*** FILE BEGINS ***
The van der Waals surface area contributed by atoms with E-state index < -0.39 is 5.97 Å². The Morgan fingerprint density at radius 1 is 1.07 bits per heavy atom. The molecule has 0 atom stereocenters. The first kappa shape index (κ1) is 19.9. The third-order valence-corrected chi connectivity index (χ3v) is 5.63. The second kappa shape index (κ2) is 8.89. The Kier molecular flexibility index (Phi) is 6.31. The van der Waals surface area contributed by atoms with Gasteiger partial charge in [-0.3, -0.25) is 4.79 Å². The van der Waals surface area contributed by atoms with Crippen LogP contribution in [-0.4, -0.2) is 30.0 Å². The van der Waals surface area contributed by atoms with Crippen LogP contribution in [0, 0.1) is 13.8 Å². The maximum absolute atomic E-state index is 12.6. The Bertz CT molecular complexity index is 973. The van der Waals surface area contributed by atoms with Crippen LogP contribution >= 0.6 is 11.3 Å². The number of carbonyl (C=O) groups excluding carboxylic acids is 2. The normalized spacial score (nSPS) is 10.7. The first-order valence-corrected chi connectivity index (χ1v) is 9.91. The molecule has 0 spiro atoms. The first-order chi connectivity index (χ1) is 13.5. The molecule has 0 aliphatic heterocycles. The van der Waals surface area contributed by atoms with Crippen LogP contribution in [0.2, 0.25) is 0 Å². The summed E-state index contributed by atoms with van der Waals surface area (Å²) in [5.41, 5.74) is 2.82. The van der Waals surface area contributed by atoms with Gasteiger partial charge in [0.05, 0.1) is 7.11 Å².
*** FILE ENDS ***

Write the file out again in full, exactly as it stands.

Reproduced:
The van der Waals surface area contributed by atoms with E-state index < -0.39 is 5.97 Å². The Morgan fingerprint density at radius 1 is 1.07 bits per heavy atom. The molecule has 0 atom stereocenters. The first kappa shape index (κ1) is 19.9. The third-order valence-corrected chi connectivity index (χ3v) is 5.63. The second kappa shape index (κ2) is 8.89. The Kier molecular flexibility index (Phi) is 6.31. The van der Waals surface area contributed by atoms with Gasteiger partial charge in [-0.3, -0.25) is 4.79 Å². The van der Waals surface area contributed by atoms with Crippen LogP contribution in [-0.4, -0.2) is 30.0 Å². The van der Waals surface area contributed by atoms with Crippen LogP contribution in [0, 0.1) is 13.8 Å². The maximum absolute atomic E-state index is 12.6. The Bertz CT molecular complexity index is 973. The van der Waals surface area contributed by atoms with Crippen LogP contribution >= 0.6 is 11.3 Å². The number of carbonyl (C=O) groups excluding carboxylic acids is 2. The normalized spacial score (nSPS) is 10.7. The first-order valence-corrected chi connectivity index (χ1v) is 9.91. The molecule has 0 spiro atoms. The first-order chi connectivity index (χ1) is 13.5. The molecule has 0 aliphatic heterocycles. The van der Waals surface area contributed by atoms with Crippen LogP contribution in [0.2, 0.25) is 0 Å². The summed E-state index contributed by atoms with van der Waals surface area (Å²) in [5.41, 5.74) is 2.82. The van der Waals surface area contributed by atoms with Gasteiger partial charge in [0.05, 0.1) is 7.11 Å².